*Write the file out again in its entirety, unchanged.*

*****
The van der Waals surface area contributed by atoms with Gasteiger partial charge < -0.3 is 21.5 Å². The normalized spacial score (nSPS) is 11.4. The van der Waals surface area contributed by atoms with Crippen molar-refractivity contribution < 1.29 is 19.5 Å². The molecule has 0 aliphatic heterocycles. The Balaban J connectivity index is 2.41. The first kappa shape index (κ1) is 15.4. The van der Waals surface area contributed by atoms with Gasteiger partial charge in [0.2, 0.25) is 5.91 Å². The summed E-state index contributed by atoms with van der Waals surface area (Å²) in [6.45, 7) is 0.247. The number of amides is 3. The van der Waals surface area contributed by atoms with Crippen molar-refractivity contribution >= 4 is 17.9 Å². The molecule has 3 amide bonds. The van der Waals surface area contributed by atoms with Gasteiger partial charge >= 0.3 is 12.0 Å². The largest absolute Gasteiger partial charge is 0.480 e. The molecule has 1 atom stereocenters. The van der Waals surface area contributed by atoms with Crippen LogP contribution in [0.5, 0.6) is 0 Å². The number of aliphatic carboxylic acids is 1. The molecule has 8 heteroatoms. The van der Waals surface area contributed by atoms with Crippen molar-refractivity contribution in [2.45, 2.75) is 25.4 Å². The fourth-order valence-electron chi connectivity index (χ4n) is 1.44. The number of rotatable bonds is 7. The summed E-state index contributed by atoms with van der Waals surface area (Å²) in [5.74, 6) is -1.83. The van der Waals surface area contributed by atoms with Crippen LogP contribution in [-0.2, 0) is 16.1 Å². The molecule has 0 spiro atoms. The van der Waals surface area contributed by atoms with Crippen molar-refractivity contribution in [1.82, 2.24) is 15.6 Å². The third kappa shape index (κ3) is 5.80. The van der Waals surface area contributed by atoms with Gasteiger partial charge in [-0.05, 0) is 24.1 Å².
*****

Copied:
The van der Waals surface area contributed by atoms with Gasteiger partial charge < -0.3 is 21.5 Å². The normalized spacial score (nSPS) is 11.4. The van der Waals surface area contributed by atoms with Crippen molar-refractivity contribution < 1.29 is 19.5 Å². The molecule has 0 aliphatic heterocycles. The Balaban J connectivity index is 2.41. The first kappa shape index (κ1) is 15.4. The van der Waals surface area contributed by atoms with Gasteiger partial charge in [0.2, 0.25) is 5.91 Å². The summed E-state index contributed by atoms with van der Waals surface area (Å²) in [6.45, 7) is 0.247. The number of amides is 3. The van der Waals surface area contributed by atoms with Crippen molar-refractivity contribution >= 4 is 17.9 Å². The molecule has 3 amide bonds. The van der Waals surface area contributed by atoms with Gasteiger partial charge >= 0.3 is 12.0 Å². The largest absolute Gasteiger partial charge is 0.480 e. The molecule has 1 atom stereocenters. The van der Waals surface area contributed by atoms with Crippen LogP contribution in [0.5, 0.6) is 0 Å². The number of aliphatic carboxylic acids is 1. The molecule has 8 heteroatoms. The van der Waals surface area contributed by atoms with Crippen molar-refractivity contribution in [2.45, 2.75) is 25.4 Å². The fourth-order valence-electron chi connectivity index (χ4n) is 1.44. The number of rotatable bonds is 7. The summed E-state index contributed by atoms with van der Waals surface area (Å²) in [5.74, 6) is -1.83. The van der Waals surface area contributed by atoms with Crippen LogP contribution in [-0.2, 0) is 16.1 Å². The molecule has 0 spiro atoms. The van der Waals surface area contributed by atoms with Crippen molar-refractivity contribution in [1.82, 2.24) is 15.6 Å². The third kappa shape index (κ3) is 5.80. The van der Waals surface area contributed by atoms with Gasteiger partial charge in [-0.05, 0) is 24.1 Å².